Now that you are suited up, geared up, have checked the latest data on what the geomagnetic activity is and know a good location with clear skies, it’s time to head out. And wait. And be patient. And wait some more. On a good activity night, you will not have to wait long, as the aurora can hit as early as 9:00 p.m., or earlier. And if it is good and looks like it is going to remain busy all night, don’t stay in one location; move on to somewhere else to capture other images. I like to diversify my shooting locations so that all of my aurora borealis photos do not all look the same. Diversity is one way to make your aurora images stand out compared to others. And just like any other landscape photography situation, it is key to vary compositions, lens focal lengths, and orientation (horizontal or vertical). If you feel like you have captured “the shot” for the night, keep shooting and try new techniques and compositions. When I can, I like to set up and capture images for creating a time lapse movie. It’s best, though, to take along a second tripod and camera (or even a “rail” system) to capture the time lapse so you don’t have to worry about missing a good still capture.
While you are out there for many hours, there are several challenges you face throughout the course of the night. The primary of those challenges is the care of your camera gear. In colder temperatures, frost build-up on the camera and lens is a constant issue of concern, regardless of your proximity to an open water source. Power drain on the batteries is a concern. Being able to see your viewfinder and LCD display are also an issue, as you typically tend to exhale while composing images, and that breath creates frost on the backside of the camea. There are a lot of ways to deal with these challenges. I deal with power issues by keeping spare batteries warm in a pocket. For frost build up, I will either cover the camera or lens element, or take the camera back inside the car, but inside a sealed camera bag in order to slow the temperature transition and prevent fogging. As for breathing on the back of your camera, well, sometimes I just hold my breath, or consciously make an effort to breathe off to the side.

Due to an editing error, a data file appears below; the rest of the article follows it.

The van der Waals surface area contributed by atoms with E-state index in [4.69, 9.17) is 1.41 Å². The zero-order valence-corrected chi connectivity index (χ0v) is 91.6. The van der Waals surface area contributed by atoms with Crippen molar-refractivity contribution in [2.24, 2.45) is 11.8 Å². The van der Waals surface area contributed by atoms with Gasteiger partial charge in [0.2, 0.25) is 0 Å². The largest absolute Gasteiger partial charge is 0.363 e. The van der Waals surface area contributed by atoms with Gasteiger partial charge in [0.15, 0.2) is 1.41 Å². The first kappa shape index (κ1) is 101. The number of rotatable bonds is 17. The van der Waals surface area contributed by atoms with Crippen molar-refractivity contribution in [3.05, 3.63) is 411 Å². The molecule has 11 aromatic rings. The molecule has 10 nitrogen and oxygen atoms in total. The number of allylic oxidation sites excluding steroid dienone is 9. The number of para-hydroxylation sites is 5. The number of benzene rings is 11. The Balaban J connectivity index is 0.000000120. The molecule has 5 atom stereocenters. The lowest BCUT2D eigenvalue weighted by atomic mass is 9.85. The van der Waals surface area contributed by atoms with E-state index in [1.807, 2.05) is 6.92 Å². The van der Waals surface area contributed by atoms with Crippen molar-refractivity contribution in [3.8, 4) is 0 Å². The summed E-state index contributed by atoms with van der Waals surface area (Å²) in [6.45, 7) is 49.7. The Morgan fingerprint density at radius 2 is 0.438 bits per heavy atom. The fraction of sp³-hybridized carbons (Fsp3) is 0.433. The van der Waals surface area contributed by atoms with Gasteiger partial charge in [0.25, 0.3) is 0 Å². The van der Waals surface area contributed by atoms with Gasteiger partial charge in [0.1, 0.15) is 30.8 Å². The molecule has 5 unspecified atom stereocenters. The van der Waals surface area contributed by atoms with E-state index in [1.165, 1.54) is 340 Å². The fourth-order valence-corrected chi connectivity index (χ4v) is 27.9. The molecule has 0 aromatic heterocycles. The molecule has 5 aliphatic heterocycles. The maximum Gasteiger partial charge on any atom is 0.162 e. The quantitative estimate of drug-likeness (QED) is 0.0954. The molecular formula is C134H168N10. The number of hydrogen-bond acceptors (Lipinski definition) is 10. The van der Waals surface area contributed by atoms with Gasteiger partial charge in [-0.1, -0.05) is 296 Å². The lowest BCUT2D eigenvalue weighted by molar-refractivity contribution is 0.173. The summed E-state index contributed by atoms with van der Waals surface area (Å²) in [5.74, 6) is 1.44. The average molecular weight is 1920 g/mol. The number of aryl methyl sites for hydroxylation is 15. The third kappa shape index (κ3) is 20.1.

A short night is typically about three hours. On a recent Ocotber night with a particularly spectacular display, I was out for eight hours, and could have stayed out more. I felt, though, that by 4:30 a.m. I had captured a lot of really good images and could go to bed satisfied. But even having great aurora borealis images to show for a night out in the cold cannot truly capture the thrill of just being out there and witnessing this amazing phenomenon.
For technical aspects of aurora photography, visit my instructional blog post on the subject. Visit the Aurora Borealis gallery on my website to view and purchase some of my aurora images.